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In the battle of Telegram vs Signal, Elon Musk casts doubt on the security of the app he once championed

Katherine Tangalakis-Lippert   

In the battle of Telegram vs Signal, Elon Musk casts doubt on the security of the app he once championed
  • Elon Musk once championed encrypted messaging app Signal, promoting its user privacy protections.
  • Signal has been sharply criticized recently by a conservative activist and a rival app, Telegram.

The encryption wars brewing between the messaging apps Telegram and Signal have attracted the commentary of a high-profile critic: Elon Musk.

Musk, who previously championed Signal for its user privacy protections, now appears to have changed his tune, amplifying criticisms of the app and its leadership and saying there are unspecified "known vulnerabilities" within Signal that have gone unaddressed by the company's leadership.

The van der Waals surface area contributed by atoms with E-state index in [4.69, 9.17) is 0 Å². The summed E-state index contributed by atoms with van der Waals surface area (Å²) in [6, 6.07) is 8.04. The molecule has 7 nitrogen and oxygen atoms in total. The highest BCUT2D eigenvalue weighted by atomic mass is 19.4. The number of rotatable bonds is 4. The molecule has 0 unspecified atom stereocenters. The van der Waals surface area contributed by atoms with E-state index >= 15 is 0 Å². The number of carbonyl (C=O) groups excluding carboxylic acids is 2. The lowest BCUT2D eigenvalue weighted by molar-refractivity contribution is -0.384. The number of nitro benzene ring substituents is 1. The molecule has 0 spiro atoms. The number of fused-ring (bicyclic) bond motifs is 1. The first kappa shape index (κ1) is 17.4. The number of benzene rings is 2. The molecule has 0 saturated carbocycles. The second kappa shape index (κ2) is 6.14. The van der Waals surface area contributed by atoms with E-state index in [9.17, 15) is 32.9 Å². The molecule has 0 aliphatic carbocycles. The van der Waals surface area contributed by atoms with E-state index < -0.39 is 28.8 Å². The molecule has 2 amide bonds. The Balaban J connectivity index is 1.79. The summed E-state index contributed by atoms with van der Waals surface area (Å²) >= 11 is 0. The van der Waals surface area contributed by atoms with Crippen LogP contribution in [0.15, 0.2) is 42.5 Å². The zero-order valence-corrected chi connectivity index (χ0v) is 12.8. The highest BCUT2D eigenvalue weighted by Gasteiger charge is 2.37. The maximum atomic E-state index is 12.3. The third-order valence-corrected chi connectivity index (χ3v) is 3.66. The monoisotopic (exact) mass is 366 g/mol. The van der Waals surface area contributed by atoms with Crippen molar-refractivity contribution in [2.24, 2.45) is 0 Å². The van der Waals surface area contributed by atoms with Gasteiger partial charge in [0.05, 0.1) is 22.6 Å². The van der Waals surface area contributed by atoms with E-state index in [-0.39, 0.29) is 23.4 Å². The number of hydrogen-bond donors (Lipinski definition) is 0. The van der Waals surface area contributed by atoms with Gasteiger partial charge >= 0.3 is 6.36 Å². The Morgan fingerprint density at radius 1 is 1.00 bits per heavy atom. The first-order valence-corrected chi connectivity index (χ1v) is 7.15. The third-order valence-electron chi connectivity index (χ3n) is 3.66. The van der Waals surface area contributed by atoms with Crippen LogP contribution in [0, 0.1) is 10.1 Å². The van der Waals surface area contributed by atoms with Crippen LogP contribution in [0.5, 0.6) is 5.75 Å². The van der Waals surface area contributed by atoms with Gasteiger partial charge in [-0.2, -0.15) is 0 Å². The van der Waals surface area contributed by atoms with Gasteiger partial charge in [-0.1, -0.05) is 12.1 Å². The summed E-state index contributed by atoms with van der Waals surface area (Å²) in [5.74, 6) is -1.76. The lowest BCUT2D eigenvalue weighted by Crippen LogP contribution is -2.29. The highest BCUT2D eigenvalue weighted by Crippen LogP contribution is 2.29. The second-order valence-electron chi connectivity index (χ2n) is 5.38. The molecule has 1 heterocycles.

Given his influence in the tech sphere, Musk's remarkable reversal on Signal has become central to the current conversation on encryption — and, according to one cryptography expert, is pushing users toward less secure alternatives.

A conniption over encryption

In recent weeks, Signal has come under fire from Pavel Durov, the CEO of rival app Telegram, who lambasted Signal's encryption capabilities in a public post on his own platform, saying, "the US government spent $3M to build Signal's encryption," and accusing Signal of being an insecure choice for private messaging.